About Rail3D


Rail3D is a railway simulator for MS-Windows.

A railway simulator not a train simulator 

Rail3D's emphasis is on simulating a railway network with lots of trains moving independently and doing their own thing, interacting at junctions and so on. (You can drive trains, but this is not the main emphasis).

Rail3D is designed to be easy to use, while at the same time flexible and sophisticated enough to allow realistic simulation of prototype railway operations.

Ease of use

Laying track in Rail3D is as simple as click and drag.  Track can be created at any position, angle or length.  At the same time, track-laying aids assist to create consistent track-spacing, smooth curves and straights.

For modelling real-world prototypes, Rail3D has tools for digitising routes from maps and importing digital elevation data.

Sophisticated Simulation

As well as simulating railway traction, including tractive effort, braking, adhesion and drag, Rail3D has a detailed signalling model designed to reproduce prototype signalling practices.  The simulation can be extended using the built in scripting code either with user macros or scripts linked to simulation events.


Rail3D's own models are built using simple statements in a text file: the text file language includes support for model textures and complex components such as pantographs, doors and steam loco valve gear.

Rail3D also has tools for converting MSTS models and importing models built in tools such as Google Sketchup.

Simulating a Railway

Rail3D is about simulating a railway.  Once set up, the signals control the movement of the trains as they follow their specified routes and timetables, which may include more complex operations like shunting, changing loco's, etc.


I started writing Rail3D in 1999.  Prior to writing Rail3D I had used various railway simulators, but none did quite what I wanted.  While there were lots of good programs, various things were not satisfactory with them including:

  • Limitations on size of layout and/or number of trains that can be run.

  • Inadequate signalling model.

  • Not running properly under Windows.

  • Difficulty in creating layouts.

  • Difficulty in creating models.

So I set out to see what I could produce myself, the aims of the project were (and still are):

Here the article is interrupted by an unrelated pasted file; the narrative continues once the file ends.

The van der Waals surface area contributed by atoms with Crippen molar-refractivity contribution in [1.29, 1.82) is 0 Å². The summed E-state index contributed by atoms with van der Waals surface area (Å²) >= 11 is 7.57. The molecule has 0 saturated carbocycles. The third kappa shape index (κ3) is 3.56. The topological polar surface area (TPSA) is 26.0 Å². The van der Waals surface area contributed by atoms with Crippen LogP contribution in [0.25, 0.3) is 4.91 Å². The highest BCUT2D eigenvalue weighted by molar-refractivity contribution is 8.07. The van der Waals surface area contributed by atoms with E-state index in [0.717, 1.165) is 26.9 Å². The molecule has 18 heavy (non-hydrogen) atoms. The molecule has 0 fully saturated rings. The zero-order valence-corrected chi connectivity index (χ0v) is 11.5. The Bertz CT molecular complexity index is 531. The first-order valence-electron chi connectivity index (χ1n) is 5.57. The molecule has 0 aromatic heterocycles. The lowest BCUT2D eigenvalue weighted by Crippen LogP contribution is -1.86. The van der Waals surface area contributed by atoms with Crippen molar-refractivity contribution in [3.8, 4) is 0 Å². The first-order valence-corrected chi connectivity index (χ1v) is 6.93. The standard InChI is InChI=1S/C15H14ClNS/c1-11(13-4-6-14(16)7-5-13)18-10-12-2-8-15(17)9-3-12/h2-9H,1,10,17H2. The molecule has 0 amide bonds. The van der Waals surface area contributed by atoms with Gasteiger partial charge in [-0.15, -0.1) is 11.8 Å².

• To simulate a whole railway system: multiple trains, multiple timetables, multiple tracks.

  • Unlimited (or at least sufficiently large limits) number of trains and size of layout.

  • Program that runs properly under Windows.

  • Realistic signalling implementation.

  • Easy track creation.

  • Easy model creation.

Since then Rail3D has developed to the present state: it is an ongoing project and new versions and updates are continually produced. 

I believe Rail3D most of the aims above have been achieved and Rail3D is unique in its:

  • Ability to simulate a whole railway system with multiple trains operating automatically to different timetables.

  • Ease of layout creation.

  • Free availability!


I get a lot of pleasure out of writing and using Rail3D, I hope you enjoy it as well.



Getting Started

To get started with Rail3D please follow these steps:

  • Download the Rail3D installer from the download page.
    Please note that the installer is a small download and that the installation process requires an internet connection to download other components.  A broadband connection is recommended: the basic installation requires more than 11Mb of downloads plus more for stock, scenery and signals.

  • Run the Rail3D installer.  This will create the Rail3D program folder and download the required components for your installation.

  • Read the tutorials

  • You can find the full documentation for Rail3D here: docs

This will give you a working Rail3D installation, however you will not have many models available and it is recommended that you download some models and sample layouts:

  • Download one or more of the sample layouts. These include a sample of models including trains, signals, track etc.  When downloading ensure that the downloaded file is saved with the correct .TRP extension.  (Some browsers default to saving the file with .ZIP extension).

  • To open the package: start Rail3D and select "Open Package" from the "File" menu.  Browse to the package downloaded and click "OK".  Click "Select All" and "OK".  This will install the models in the package and open the sample layout.

  • Repeat for other packages as requried.


You can also download the entire Rail3D model library from the library page.  However, this is a significant download and requires a broadband connection and a certain amount of patience.  It is recommended that you start with the packages above, and update the library later.

MRG 12/08/2013 10:42:51